One party was forced into the agreement.

Sure, being forced into a prenup right before your wedding might sound like the stuff of movies, but this is a legitimate concern in many states. Let’s say that during the divorce, one party tries to claim that they were forced into signing the prenup the night before the wedding. As it now may be years after the contract was signed, this will be an extremely hard claim to prove, and might get tossed out. Claims of coercion could include things like blackmail, threats, or just undue/excess pressure. Many states no longer consider a prenup being signed the night before the wedding to be considered coercion. Some states, like California, do consider this unacceptable, and state requirements for a valid prenuptial agreement include signing at least 7 days before the wedding. HelloPrenup employs software that is focused, above all, on collaboration and open communication. We firmly believe that the prenup drafting process should be something that brings couples together, and set them up for a successful marriage in which money is not thought of as a taboo topic.

Now… back to California prenups. Being wary of coercion, the state of California only acknowledges prenups that were signed at least seven days (one week) before the wedding. Additionally, California in particular requires that the couple had an opportunity to obtain legal counsel regarding their prenup, prior to signing. So, what exactly constitutes as coercion or undue influence with prenups heavily varies from state to state. Laws like these are exactly why it’s best practice to create and sign a prenup well before your wedding day, and why utilizing a reliable site like HelloPrenup is advantageous.

So – moral of the story? A legal document like a prenup is something that you’ll want to ensure has the best chance of enforcement…. Should you ever need it (and hopefully you wont!) HelloPrenup offers prenuptial agreements for the states of New York, New Jersey, and Massachusetts, at an affordable price. For more on the process, visit our How It Works page.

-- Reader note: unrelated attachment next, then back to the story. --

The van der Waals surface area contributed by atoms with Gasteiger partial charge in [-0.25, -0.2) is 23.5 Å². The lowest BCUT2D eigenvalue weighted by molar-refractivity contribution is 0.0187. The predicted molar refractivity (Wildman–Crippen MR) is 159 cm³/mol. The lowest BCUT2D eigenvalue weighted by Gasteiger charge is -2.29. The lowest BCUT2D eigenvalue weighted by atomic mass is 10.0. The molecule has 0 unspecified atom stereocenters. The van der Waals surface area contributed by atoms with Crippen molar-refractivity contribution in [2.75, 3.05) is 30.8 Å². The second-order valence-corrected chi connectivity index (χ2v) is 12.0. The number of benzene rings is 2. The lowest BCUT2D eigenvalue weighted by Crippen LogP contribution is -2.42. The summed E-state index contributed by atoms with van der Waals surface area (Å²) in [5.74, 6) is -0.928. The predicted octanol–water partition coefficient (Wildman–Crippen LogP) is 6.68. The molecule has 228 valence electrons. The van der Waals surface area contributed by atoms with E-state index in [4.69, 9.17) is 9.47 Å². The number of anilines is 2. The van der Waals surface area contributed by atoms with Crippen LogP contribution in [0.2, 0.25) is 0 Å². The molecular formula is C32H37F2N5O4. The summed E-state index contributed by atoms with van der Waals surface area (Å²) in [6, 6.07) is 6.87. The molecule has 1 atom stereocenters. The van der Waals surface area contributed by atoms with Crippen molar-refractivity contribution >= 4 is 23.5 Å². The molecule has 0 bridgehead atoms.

You are writing your life story. Get on the same page with a prenup. For love that lasts a lifetime, preparation is key. Safeguard your shared tomorrows, starting today.
All content provided on this blog is for informational purposes only. HelloPrenup, Inc. (“HelloPrenup”) makes no representations as to the accuracy or completeness of any information on this site. HelloPrenup will not be liable for any errors or omissions in this information nor for the availability of this information. These terms and conditions of use are subject to change at any time and without notice. HelloPrenup provides a platform for contract related self-help. The information provided by HelloPrenup along with the content on our website related to legal matters (“Information”) is provided for your private use and does not constitute legal advice. We do not review any information you provide us for legal accuracy or sufficiency, draw legal conclusions, provide opinions about your selection of forms, or apply the law to the facts of your situation. If you need legal advice for a specific problem, you should consult with a licensed attorney. Neither HelloPrenup nor any information provided by Hello Prenup is a substitute for legal advice from a qualified attorney licensed to practice in an appropriate jurisdiction.